Your Ticket To Anxiety-Free Driving
I'm often paralyzed by fear and anxiety when I leave the house. If you are too, learn how I cope with paralyzing anxiety outside the home.

Paralyzed By Fear and Anxiety When I Leave the House

My driving anxiety is pretty much cured at this point. I still have the occasional bad moment every once in a while, especially driving in very heavy traffic. But those moments are few and far between now. What isn’t cured yet is that I often feel paralyzed by fear and anxiety when I leave the house.

I still suffer from very bad social anxiety disorder (SAD). This means the fear and anxiety I feel when I’m around other people is paralyzing a lot of the time.

It’s frustrating, because I’ve been in therapy for the last 25 years. I’ve spent countless hours and hundreds of thousands of dollars trying to overcome my fear of other people. But I’m still mostly afraid whenever I have to be around others.

People who are paralyzed by fear and anxiety tend to be those who were very shy as kids. That is certainly true in my case. I was a very shy child. I was so shy that my mother held me back a year from starting kindergarten because all I did at preschool was scream and cry.

What Causes Paralyzing Fear and Anxiety?

  • There may be a genetic component to anxiety – There is some scientific evidence that social anxiety runs in families. This is probably true in my case, because my mother had very severe mental health issues throughout most of her life.
  • Another cause of social anxiety is lack of social skills – Every kid needs parents who model good social skills, because it helps children develop those skills themselves. Unfortunately, many parents don’t model strong social behavior for their kids, because the parents themselves lack social skills.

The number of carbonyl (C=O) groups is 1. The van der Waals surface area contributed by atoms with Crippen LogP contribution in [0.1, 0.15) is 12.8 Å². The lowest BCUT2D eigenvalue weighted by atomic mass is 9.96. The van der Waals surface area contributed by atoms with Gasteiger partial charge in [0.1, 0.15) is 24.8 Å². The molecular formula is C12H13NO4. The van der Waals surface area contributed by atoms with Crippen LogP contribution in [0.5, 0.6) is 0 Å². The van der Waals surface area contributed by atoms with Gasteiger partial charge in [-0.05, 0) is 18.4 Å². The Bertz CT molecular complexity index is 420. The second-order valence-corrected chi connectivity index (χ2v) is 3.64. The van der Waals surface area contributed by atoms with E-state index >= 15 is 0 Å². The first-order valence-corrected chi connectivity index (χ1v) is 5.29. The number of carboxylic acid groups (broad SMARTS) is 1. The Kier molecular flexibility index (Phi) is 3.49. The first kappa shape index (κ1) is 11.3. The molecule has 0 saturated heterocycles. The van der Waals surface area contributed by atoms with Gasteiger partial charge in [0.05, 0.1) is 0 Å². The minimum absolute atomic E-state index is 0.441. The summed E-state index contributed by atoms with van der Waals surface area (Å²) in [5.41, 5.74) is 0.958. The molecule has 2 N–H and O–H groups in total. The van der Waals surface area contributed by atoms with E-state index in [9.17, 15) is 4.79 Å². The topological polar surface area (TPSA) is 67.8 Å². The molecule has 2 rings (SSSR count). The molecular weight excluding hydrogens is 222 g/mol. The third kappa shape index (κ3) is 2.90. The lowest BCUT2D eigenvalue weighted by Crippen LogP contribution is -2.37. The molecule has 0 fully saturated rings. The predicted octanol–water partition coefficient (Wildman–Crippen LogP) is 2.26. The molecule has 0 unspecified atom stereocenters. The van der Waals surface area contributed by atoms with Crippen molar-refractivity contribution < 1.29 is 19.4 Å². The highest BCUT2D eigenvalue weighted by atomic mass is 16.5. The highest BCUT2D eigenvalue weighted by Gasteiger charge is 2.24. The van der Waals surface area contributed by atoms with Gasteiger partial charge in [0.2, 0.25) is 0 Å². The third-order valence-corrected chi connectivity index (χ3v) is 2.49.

• I was raised by a single mother who was very mentally ill – Needless to say, she didn’t teach me good social skills because she had no skills to teach me. All of the skills I have now, I taught myself as an adult.
  • Finally, childhood abuse often causes fear and anxiety later in life – Growing up in an unsafe environment leads to assuming everyone is unsafe and should not be trusted. I was sexually and physically abused as a child, and it has changed me in some profound ways. I’ve never felt safe around nearly everyone since growing up. Some of those scars will be there forever.

How I Deal With Anxiety When Leaving the House

How I deal with being paralyzed by fear and anxiety

I can’t stay home all the time. I have to work and run errands. So I’ve developed some coping strategies for dealing with my social anxiety outside the home. The list below should not be considered healthy anxiety coping tips, because most of them definitely are not. But they’re the strategies I use to keep from being paralyzed by fear and anxiety when I leave the house.

  • I rarely interact with anyone directly – I don’t speak to anyone when I’m out in public, unless it’s absolutely necessary. I have to talk with cashiers and store clerks sometimes though. So I keep those interactions to two or three words maximum. And I try to use self-checkout whenever possible.
  • I never make eye contact – I never look anyone in the eyes when in public. I stare straight ahead and pretend the people around me don’t exist.
  • Try to look as intimidating as possible – I’m a very tall guy. I’m 6′ 7″, which is very intimidating to most people. And I always have a scowl on my face, and I wear dark sunglasses. I look mean most of the time, even though I’m not actually a mean person. But being big and mean looking keeps 90% of people away from me.
  • I look angry a lot – That’s because I am angry most of the time. Living with chronic mental illness in a world that doesn’t give a shit about you would make anyone angry. The advantage is, people tend to give angry individuals a wide berth, which suits me just fine.

I feel for people who are paralyzed by fear and anxiety, I really do. If you’re one of them, just know that you’re not alone. There’s a lot of us out there navigating the world as best we can. I’m going to keep working on my social anxiety disorder, and I hope you will too.

Namaste,

Greg Weber

Leave a comment

Your email address will not be published. Required fields are marked *

This site uses Akismet to reduce spam. Learn how your comment data is processed.